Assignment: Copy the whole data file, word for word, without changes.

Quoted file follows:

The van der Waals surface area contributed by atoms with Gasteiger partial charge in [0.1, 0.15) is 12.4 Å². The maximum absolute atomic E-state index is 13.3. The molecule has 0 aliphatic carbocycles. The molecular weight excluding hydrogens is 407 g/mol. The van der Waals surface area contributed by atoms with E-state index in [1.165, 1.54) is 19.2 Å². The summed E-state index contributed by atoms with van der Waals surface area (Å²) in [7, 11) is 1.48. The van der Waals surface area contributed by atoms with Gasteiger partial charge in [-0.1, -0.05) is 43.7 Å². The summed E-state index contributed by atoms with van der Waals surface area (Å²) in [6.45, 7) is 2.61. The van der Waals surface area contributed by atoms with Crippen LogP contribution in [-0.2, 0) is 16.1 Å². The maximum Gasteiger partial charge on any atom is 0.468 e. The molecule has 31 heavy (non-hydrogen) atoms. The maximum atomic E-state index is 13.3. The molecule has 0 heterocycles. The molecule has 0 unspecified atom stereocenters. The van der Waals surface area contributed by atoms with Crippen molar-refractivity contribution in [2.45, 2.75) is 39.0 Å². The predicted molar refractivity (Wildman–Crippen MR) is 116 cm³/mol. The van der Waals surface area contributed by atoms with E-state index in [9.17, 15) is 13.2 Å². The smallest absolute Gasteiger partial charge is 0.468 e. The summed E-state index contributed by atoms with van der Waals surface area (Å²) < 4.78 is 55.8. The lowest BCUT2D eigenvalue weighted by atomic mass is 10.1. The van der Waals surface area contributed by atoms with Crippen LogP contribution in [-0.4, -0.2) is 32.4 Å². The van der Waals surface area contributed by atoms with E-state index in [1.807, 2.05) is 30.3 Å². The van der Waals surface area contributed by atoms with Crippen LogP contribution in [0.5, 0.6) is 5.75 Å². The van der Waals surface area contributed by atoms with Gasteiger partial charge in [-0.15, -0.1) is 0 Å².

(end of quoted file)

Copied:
The van der Waals surface area contributed by atoms with Gasteiger partial charge in [0.1, 0.15) is 12.4 Å². The maximum absolute atomic E-state index is 13.3. The molecule has 0 aliphatic carbocycles. The molecular weight excluding hydrogens is 407 g/mol. The van der Waals surface area contributed by atoms with E-state index in [1.165, 1.54) is 19.2 Å². The summed E-state index contributed by atoms with van der Waals surface area (Å²) in [7, 11) is 1.48. The van der Waals surface area contributed by atoms with Gasteiger partial charge in [-0.1, -0.05) is 43.7 Å². The summed E-state index contributed by atoms with van der Waals surface area (Å²) in [6.45, 7) is 2.61. The van der Waals surface area contributed by atoms with Crippen LogP contribution in [-0.2, 0) is 16.1 Å². The maximum Gasteiger partial charge on any atom is 0.468 e. The molecule has 31 heavy (non-hydrogen) atoms. The maximum atomic E-state index is 13.3. The molecule has 0 heterocycles. The molecule has 0 unspecified atom stereocenters. The van der Waals surface area contributed by atoms with Crippen molar-refractivity contribution in [2.45, 2.75) is 39.0 Å². The predicted molar refractivity (Wildman–Crippen MR) is 116 cm³/mol. The van der Waals surface area contributed by atoms with E-state index in [9.17, 15) is 13.2 Å². The smallest absolute Gasteiger partial charge is 0.468 e. The summed E-state index contributed by atoms with van der Waals surface area (Å²) < 4.78 is 55.8. The lowest BCUT2D eigenvalue weighted by atomic mass is 10.1. The van der Waals surface area contributed by atoms with Crippen LogP contribution in [-0.4, -0.2) is 32.4 Å². The van der Waals surface area contributed by atoms with E-state index in [1.807, 2.05) is 30.3 Å². The van der Waals surface area contributed by atoms with Crippen LogP contribution in [0.5, 0.6) is 5.75 Å². The van der Waals surface area contributed by atoms with Gasteiger partial charge in [-0.15, -0.1) is 0 Å².